Best way to replace a drive with a clone

Steven Stern subscribed-lists at
Sat Jul 31 23:45:30 UTC 2010

On 07/31/2010 03:21 PM, Jussi Lehtola wrote:
> On Sat, 2010-07-31 at 12:59 -0500, Steven Stern wrote:
>> According to the SMART stats, the single drive in my Fedora server is
>> starting to fail.  Rather than backup, do a clean install, and rebuild,
>> I'd like to try to clone the existing drive to a new one, then swap in
>> the new one.
>> What are the restrictions on doing this and the best way to accomplish
>> it?  I have the Clonezilla Live CD that I use for backup.  Will that do
>> it?
>> Or will a straight dd do it?
>>       add new drive as PATA slave /dev/sdb
>>       dd -if /dev/sda -of /dev/sdb
>>       remove /dev/sda
>>       change the jumpers on /dev/sdb to match what was /dev/sda
>>       reboot
>> In the dd procedure, I'm not sure what to do if sdb is larger than sda.
> What I normally do is boot the system e.g. with the Fedora install CD in
> rescue mode, which automatically mounts the old system, and then I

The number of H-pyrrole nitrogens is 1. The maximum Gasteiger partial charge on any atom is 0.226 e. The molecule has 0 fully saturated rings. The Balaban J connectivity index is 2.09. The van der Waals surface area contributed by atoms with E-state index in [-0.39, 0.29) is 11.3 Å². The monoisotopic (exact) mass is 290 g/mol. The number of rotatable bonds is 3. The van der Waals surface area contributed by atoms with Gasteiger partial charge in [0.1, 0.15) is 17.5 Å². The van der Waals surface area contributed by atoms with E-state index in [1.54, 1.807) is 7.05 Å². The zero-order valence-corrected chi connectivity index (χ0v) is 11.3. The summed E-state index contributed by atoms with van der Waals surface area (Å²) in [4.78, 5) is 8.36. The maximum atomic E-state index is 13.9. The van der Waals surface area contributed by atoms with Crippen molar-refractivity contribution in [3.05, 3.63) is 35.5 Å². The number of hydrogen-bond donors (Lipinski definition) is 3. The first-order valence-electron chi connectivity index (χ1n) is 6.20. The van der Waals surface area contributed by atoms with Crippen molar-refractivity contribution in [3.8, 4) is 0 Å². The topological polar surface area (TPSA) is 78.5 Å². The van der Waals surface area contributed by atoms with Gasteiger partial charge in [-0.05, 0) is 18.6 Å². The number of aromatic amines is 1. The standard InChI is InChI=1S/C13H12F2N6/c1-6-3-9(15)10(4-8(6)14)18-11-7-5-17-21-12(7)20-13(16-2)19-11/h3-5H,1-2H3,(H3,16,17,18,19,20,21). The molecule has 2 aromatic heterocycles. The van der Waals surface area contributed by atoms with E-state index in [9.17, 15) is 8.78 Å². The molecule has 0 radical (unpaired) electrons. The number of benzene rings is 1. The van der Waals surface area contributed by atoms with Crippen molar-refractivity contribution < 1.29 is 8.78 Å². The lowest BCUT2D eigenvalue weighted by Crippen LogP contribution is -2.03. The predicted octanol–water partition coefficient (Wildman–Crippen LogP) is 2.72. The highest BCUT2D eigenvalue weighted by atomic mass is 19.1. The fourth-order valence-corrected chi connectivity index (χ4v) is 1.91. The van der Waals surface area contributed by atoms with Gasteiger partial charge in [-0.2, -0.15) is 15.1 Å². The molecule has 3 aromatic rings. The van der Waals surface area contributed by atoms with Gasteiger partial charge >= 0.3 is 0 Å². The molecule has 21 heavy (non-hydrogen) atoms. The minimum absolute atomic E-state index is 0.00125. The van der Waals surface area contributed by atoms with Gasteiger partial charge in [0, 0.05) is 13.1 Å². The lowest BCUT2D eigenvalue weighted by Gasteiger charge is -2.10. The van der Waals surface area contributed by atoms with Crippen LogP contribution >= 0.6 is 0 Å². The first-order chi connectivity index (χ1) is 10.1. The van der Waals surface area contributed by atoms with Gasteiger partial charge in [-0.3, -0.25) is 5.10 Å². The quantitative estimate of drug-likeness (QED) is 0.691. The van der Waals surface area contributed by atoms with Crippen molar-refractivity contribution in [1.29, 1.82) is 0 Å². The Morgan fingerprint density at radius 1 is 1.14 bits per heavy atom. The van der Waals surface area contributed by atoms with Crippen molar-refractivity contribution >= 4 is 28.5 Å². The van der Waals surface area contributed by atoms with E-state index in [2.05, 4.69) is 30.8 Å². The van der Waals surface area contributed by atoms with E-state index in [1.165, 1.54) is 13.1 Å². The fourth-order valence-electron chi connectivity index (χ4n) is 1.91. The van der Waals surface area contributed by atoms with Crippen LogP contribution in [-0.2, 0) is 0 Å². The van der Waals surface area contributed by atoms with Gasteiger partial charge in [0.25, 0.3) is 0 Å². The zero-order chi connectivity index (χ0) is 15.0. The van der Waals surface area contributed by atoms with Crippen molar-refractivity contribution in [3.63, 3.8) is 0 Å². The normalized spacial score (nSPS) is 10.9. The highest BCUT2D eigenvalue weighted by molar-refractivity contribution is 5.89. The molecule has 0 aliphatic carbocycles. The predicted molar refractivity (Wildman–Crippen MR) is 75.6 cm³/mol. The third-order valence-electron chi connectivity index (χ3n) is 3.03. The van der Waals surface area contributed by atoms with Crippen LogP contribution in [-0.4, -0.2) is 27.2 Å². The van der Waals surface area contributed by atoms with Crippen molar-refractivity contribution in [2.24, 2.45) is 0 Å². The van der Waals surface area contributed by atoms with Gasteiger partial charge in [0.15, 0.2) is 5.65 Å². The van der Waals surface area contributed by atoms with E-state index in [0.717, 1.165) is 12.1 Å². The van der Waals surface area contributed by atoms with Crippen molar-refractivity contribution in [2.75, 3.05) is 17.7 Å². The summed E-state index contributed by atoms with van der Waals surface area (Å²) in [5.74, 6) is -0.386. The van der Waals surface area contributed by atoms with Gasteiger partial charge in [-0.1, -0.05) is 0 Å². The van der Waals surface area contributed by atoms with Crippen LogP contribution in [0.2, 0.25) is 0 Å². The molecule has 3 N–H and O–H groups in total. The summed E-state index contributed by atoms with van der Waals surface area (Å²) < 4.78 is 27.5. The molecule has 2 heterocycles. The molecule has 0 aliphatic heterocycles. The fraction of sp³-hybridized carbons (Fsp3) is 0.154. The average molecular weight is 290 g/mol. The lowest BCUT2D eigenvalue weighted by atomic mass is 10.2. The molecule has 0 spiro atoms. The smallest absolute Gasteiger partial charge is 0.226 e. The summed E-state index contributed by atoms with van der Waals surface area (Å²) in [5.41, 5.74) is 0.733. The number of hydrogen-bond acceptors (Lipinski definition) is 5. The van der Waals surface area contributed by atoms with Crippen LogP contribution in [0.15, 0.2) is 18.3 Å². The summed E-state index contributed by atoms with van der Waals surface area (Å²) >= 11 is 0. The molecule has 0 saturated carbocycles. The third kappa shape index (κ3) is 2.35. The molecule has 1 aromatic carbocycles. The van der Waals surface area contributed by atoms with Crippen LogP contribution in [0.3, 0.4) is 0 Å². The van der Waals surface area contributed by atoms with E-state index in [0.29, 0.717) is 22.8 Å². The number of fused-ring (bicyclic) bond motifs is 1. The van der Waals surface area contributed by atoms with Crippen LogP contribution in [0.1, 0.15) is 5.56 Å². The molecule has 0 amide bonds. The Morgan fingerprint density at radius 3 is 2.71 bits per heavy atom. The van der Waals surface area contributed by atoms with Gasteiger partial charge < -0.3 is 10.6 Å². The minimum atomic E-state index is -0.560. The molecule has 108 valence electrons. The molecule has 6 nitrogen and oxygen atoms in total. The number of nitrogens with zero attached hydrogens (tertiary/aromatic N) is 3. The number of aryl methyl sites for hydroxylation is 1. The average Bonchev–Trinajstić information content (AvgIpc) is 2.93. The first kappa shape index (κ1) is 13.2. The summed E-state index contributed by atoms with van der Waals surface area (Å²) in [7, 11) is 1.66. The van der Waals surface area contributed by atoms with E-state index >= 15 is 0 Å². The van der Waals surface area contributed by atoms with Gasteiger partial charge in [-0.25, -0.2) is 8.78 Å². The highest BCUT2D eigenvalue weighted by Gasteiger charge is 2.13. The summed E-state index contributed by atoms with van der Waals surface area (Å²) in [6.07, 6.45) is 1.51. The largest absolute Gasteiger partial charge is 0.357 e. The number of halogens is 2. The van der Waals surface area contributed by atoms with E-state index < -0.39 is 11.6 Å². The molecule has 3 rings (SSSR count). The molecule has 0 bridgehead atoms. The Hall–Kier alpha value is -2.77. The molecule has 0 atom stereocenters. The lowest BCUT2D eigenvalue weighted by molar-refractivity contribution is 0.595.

>   1. partition new drive
>   2. format partitions on new drive
>   3. mount new filesystem tree in e.g. /mnt/newroot
>   4. run
>       # rsync -au /mnt/sysimage/ /mnt/newroot/
>   5. edit fstab in new etc to reflect new partitions
>   6. install grub on new drive
>   7. unmount and reboot
> This way you can easily change the sizes of partitions and also their
> file systems, which can be handy if you want to take advantage of new
> file system features. And, you only copy the data, not empty space (I
> don't think dd does this, although smarter tools should do it).
> Also, if you're running SELinux run
>   # touch /mnt/newroot/.autorelabel
> before rebooting, since rsync doesn't preserve security contexts..

Cool. Thanks.

-- Steve

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